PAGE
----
New trace-element and Nd isotope analyses were carried out on the Coppermine River basalts, a suite of 1.27 Ga old
continental flood basalts in the Northwest Territories of Canada. Although all the samples have tholeiitic basaltic compositions, there are progressive changes upwards through the sequence. The lowermost unit has relatively high contents of SiO2 and incompatible trace elements, high ratios of incompatible to compatible elements (e.g. La/Sm), high Gd/Yb, negative Nd
anomalies, positive Pb anomalies and low eNd(T). Samples from higher in the sequence have less pronounced enrichment and fractionation of incompatible elements coupled with an absence of Nb and Pb anomalies and positive eNd(T) values. Samples from the uppermost unit have mantle-normalized U and Th concentrations markedly lower than those of elements with similar compatibility (Ba, Nb, La).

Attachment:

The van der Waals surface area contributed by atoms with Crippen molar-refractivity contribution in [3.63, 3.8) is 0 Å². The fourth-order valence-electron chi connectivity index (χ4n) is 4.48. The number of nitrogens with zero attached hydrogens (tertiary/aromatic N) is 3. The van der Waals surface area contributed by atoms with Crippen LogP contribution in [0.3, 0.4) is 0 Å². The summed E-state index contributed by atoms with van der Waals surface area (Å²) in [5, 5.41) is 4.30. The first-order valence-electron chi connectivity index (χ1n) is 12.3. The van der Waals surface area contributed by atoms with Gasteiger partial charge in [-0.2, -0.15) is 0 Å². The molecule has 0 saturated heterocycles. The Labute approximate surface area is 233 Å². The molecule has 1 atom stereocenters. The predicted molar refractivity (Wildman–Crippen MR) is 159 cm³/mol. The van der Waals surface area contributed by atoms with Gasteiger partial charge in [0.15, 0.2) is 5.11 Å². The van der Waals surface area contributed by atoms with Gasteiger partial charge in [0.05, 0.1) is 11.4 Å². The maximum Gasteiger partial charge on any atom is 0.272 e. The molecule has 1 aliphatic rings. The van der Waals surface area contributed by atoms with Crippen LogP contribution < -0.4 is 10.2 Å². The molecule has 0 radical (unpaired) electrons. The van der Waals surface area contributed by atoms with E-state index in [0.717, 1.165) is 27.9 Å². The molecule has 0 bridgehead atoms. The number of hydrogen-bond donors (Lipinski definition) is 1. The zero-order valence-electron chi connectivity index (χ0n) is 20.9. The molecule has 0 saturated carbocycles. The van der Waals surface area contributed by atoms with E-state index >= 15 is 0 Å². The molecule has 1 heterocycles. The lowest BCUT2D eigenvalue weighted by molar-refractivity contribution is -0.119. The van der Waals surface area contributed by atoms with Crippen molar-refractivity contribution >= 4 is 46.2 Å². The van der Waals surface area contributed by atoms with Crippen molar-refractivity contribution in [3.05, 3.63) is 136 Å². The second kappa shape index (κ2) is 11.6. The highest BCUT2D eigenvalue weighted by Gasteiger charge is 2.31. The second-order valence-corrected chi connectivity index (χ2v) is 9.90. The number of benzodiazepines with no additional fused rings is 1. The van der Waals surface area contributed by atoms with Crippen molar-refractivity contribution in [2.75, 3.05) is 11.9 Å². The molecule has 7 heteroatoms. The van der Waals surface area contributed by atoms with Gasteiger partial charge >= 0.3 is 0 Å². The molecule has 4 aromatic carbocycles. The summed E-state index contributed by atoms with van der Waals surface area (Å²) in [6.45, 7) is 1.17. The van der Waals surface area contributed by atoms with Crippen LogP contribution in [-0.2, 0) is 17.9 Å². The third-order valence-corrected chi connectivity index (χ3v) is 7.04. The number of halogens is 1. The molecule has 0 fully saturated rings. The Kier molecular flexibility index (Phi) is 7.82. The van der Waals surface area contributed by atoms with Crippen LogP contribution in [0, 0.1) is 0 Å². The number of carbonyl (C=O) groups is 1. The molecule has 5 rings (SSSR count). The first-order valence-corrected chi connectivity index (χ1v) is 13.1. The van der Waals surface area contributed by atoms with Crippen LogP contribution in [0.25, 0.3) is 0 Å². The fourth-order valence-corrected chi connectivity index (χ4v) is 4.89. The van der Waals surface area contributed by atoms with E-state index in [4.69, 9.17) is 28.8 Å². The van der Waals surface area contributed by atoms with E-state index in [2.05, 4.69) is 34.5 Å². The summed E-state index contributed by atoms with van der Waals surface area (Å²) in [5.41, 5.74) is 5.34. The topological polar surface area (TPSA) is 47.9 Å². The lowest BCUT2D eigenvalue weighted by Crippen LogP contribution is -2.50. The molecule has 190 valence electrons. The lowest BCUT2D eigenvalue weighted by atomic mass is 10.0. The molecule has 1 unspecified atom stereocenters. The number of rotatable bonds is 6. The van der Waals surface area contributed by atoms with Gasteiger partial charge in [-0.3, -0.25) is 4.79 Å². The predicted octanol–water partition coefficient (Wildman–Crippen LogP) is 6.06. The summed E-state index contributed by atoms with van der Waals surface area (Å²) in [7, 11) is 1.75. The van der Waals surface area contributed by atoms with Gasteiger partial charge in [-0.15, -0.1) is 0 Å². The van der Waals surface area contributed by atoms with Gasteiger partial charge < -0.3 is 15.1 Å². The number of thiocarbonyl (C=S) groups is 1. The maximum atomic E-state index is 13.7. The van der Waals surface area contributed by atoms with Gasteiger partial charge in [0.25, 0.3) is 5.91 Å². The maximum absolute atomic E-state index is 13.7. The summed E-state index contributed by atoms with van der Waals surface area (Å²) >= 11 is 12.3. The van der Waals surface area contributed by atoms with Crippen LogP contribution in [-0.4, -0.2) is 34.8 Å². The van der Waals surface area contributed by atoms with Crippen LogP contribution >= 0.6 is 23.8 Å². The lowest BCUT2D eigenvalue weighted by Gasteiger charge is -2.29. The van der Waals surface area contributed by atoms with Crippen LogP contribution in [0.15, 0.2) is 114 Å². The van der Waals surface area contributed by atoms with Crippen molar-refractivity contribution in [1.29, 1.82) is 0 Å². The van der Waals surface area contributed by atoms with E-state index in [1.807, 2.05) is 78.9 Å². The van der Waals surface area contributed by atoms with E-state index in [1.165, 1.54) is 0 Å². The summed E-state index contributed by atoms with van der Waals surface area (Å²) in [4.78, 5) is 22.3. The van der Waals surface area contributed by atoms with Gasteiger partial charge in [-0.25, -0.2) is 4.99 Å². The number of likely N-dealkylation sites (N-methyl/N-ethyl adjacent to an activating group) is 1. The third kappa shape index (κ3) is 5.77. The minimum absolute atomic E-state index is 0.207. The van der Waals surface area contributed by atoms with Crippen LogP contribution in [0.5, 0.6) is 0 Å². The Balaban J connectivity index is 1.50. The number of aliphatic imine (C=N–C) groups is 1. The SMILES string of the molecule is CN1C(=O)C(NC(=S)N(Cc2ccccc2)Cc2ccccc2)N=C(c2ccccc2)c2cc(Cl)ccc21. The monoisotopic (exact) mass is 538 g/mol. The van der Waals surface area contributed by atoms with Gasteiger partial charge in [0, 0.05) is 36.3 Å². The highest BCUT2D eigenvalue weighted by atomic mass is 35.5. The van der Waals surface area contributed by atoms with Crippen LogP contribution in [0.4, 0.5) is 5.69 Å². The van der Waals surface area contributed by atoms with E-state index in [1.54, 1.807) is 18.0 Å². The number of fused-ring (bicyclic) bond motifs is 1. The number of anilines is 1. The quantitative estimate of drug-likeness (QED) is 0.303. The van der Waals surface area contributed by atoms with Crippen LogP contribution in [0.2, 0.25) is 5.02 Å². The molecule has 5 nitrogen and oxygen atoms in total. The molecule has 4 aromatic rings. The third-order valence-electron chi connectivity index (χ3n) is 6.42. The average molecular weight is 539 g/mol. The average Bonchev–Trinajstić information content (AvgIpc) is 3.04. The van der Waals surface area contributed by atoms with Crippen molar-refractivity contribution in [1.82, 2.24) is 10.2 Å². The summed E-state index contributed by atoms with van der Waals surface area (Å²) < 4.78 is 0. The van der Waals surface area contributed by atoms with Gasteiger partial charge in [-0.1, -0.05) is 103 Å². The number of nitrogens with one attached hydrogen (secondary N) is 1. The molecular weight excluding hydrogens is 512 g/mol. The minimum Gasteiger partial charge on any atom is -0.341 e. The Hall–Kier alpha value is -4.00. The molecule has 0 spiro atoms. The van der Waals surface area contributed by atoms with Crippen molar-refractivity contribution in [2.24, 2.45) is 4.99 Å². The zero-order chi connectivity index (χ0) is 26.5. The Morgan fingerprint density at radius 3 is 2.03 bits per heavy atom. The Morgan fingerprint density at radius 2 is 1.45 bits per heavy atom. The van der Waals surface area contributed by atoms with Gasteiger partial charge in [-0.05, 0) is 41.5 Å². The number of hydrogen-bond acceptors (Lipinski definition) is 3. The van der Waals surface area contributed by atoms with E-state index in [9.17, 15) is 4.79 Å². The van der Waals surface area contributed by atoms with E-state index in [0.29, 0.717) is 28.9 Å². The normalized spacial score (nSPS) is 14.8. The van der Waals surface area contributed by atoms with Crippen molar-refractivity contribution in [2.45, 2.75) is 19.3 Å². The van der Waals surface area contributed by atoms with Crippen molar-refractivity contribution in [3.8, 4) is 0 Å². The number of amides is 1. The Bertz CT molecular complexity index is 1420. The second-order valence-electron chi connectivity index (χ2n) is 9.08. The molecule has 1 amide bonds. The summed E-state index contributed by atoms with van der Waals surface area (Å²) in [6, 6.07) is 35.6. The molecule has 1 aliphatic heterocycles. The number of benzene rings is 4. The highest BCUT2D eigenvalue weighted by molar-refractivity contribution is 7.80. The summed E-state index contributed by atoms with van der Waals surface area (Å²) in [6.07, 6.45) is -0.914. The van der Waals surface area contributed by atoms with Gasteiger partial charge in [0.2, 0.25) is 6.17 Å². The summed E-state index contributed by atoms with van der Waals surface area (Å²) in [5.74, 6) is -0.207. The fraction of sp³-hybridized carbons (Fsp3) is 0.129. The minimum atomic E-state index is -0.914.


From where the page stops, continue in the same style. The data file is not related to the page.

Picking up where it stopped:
These results are interpreted to indicate that the lavas lowest in the sequence were produced by melting in the garnet stability field, at a depth greater than 90 km and probably in a mantle plume beneath the continental lithosphere. These magmas passed through magma chambers in the lower and upper crust where they became contaminated with crustal rocks. During the course of the eruption the lavas progressively lost the chemical signature of residual garnet, and the extent of crustal contamination became minimal. The youngest lavas formed by higher percentage melting in the absence of garnet and were free of contamination. The site of mantle melting apparently became shallower, perhaps because of lithosphere thinning. The low contents of Th and U in the upper lavas are thought to reflect strong depletion of incompatible trace elements in their mantle source. (The lack of depletion of Cs, Rb and Ba is explained by addition of these mobile elemetns during alteration). Taken together with positive eNd(T) in these lavas, these results indicate that at least part of the plume source was chemically and isotopically depleted.